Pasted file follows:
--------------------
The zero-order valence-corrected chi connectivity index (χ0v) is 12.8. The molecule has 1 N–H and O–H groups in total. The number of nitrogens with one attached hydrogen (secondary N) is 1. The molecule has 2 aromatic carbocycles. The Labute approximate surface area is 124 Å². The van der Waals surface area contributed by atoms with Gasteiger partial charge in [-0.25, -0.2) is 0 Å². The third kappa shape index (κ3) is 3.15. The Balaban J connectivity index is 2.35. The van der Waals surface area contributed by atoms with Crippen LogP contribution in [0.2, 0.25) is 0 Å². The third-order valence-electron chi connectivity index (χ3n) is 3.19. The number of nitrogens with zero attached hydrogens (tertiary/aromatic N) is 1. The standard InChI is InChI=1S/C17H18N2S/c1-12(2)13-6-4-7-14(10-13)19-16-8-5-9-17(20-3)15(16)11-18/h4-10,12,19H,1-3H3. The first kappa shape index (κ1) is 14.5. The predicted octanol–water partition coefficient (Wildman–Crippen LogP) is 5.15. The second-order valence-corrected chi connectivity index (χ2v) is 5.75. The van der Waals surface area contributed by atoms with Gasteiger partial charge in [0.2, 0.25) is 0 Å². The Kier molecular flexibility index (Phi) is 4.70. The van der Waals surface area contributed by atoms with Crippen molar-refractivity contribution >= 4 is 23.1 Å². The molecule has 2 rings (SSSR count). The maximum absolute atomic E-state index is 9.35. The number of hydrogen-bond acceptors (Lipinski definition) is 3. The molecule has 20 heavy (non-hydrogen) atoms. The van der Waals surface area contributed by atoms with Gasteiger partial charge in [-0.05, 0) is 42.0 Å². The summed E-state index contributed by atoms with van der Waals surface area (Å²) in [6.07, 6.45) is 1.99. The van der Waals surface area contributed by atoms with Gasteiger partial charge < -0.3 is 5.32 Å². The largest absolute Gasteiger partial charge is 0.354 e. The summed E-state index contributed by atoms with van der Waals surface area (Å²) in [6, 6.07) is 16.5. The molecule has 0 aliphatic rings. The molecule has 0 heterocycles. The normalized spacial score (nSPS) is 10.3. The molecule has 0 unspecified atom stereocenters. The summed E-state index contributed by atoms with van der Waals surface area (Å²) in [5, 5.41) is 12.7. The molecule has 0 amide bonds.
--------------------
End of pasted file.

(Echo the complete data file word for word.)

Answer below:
The zero-order valence-corrected chi connectivity index (χ0v) is 12.8. The molecule has 1 N–H and O–H groups in total. The number of nitrogens with one attached hydrogen (secondary N) is 1. The molecule has 2 aromatic carbocycles. The Labute approximate surface area is 124 Å². The van der Waals surface area contributed by atoms with Gasteiger partial charge in [-0.25, -0.2) is 0 Å². The third kappa shape index (κ3) is 3.15. The Balaban J connectivity index is 2.35. The van der Waals surface area contributed by atoms with Crippen LogP contribution in [0.2, 0.25) is 0 Å². The third-order valence-electron chi connectivity index (χ3n) is 3.19. The number of nitrogens with zero attached hydrogens (tertiary/aromatic N) is 1. The standard InChI is InChI=1S/C17H18N2S/c1-12(2)13-6-4-7-14(10-13)19-16-8-5-9-17(20-3)15(16)11-18/h4-10,12,19H,1-3H3. The first kappa shape index (κ1) is 14.5. The predicted octanol–water partition coefficient (Wildman–Crippen LogP) is 5.15. The second-order valence-corrected chi connectivity index (χ2v) is 5.75. The van der Waals surface area contributed by atoms with Gasteiger partial charge in [0.2, 0.25) is 0 Å². The Kier molecular flexibility index (Phi) is 4.70. The van der Waals surface area contributed by atoms with Crippen molar-refractivity contribution >= 4 is 23.1 Å². The molecule has 2 rings (SSSR count). The maximum absolute atomic E-state index is 9.35. The number of hydrogen-bond acceptors (Lipinski definition) is 3. The molecule has 20 heavy (non-hydrogen) atoms. The van der Waals surface area contributed by atoms with Gasteiger partial charge in [-0.05, 0) is 42.0 Å². The summed E-state index contributed by atoms with van der Waals surface area (Å²) in [6.07, 6.45) is 1.99. The van der Waals surface area contributed by atoms with Gasteiger partial charge < -0.3 is 5.32 Å². The largest absolute Gasteiger partial charge is 0.354 e. The summed E-state index contributed by atoms with van der Waals surface area (Å²) in [6, 6.07) is 16.5. The molecule has 0 aliphatic rings. The molecule has 0 heterocycles. The normalized spacial score (nSPS) is 10.3. The molecule has 0 unspecified atom stereocenters. The summed E-state index contributed by atoms with van der Waals surface area (Å²) in [5, 5.41) is 12.7. The molecule has 0 amide bonds.